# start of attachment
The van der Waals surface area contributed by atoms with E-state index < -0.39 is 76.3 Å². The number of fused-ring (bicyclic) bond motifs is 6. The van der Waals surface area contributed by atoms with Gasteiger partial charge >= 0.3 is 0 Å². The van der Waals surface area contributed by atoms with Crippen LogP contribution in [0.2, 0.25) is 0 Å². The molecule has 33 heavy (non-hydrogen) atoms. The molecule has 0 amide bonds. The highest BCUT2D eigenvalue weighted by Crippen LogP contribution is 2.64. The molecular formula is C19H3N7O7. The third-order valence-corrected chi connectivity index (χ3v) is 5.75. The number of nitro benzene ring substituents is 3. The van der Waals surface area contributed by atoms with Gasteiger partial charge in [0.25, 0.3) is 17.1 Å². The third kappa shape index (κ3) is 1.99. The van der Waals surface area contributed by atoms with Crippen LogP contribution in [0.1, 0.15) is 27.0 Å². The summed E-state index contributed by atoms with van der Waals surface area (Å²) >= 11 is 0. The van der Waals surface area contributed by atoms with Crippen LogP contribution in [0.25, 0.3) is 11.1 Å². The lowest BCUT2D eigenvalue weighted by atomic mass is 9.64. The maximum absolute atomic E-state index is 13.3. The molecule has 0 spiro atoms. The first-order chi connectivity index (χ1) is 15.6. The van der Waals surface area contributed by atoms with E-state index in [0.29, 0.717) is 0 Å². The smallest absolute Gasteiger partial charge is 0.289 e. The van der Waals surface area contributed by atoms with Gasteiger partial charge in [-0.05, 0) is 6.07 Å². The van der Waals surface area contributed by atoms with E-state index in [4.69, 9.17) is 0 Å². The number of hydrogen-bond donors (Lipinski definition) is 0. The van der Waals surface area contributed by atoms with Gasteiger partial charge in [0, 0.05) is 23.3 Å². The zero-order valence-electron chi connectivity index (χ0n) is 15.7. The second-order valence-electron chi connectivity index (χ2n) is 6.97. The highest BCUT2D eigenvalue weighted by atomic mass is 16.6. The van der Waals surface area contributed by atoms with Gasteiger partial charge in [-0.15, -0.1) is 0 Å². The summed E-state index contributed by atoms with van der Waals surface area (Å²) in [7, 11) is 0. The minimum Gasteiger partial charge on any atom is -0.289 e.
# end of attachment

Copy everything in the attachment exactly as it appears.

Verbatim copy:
The van der Waals surface area contributed by atoms with E-state index < -0.39 is 76.3 Å². The number of fused-ring (bicyclic) bond motifs is 6. The van der Waals surface area contributed by atoms with Gasteiger partial charge >= 0.3 is 0 Å². The van der Waals surface area contributed by atoms with Crippen LogP contribution in [0.2, 0.25) is 0 Å². The molecule has 33 heavy (non-hydrogen) atoms. The molecule has 0 amide bonds. The highest BCUT2D eigenvalue weighted by Crippen LogP contribution is 2.64. The molecular formula is C19H3N7O7. The third-order valence-corrected chi connectivity index (χ3v) is 5.75. The number of nitro benzene ring substituents is 3. The van der Waals surface area contributed by atoms with Gasteiger partial charge in [0.25, 0.3) is 17.1 Å². The third kappa shape index (κ3) is 1.99. The van der Waals surface area contributed by atoms with Crippen LogP contribution in [0.1, 0.15) is 27.0 Å². The summed E-state index contributed by atoms with van der Waals surface area (Å²) >= 11 is 0. The van der Waals surface area contributed by atoms with Crippen LogP contribution in [0.25, 0.3) is 11.1 Å². The lowest BCUT2D eigenvalue weighted by atomic mass is 9.64. The maximum absolute atomic E-state index is 13.3. The molecule has 0 spiro atoms. The first-order chi connectivity index (χ1) is 15.6. The van der Waals surface area contributed by atoms with E-state index in [0.29, 0.717) is 0 Å². The smallest absolute Gasteiger partial charge is 0.289 e. The van der Waals surface area contributed by atoms with Gasteiger partial charge in [-0.05, 0) is 6.07 Å². The van der Waals surface area contributed by atoms with E-state index in [4.69, 9.17) is 0 Å². The number of hydrogen-bond donors (Lipinski definition) is 0. The van der Waals surface area contributed by atoms with Gasteiger partial charge in [0, 0.05) is 23.3 Å². The zero-order valence-electron chi connectivity index (χ0n) is 15.7. The second-order valence-electron chi connectivity index (χ2n) is 6.97. The highest BCUT2D eigenvalue weighted by atomic mass is 16.6. The van der Waals surface area contributed by atoms with Gasteiger partial charge in [-0.15, -0.1) is 0 Å². The summed E-state index contributed by atoms with van der Waals surface area (Å²) in [7, 11) is 0. The minimum Gasteiger partial charge on any atom is -0.289 e.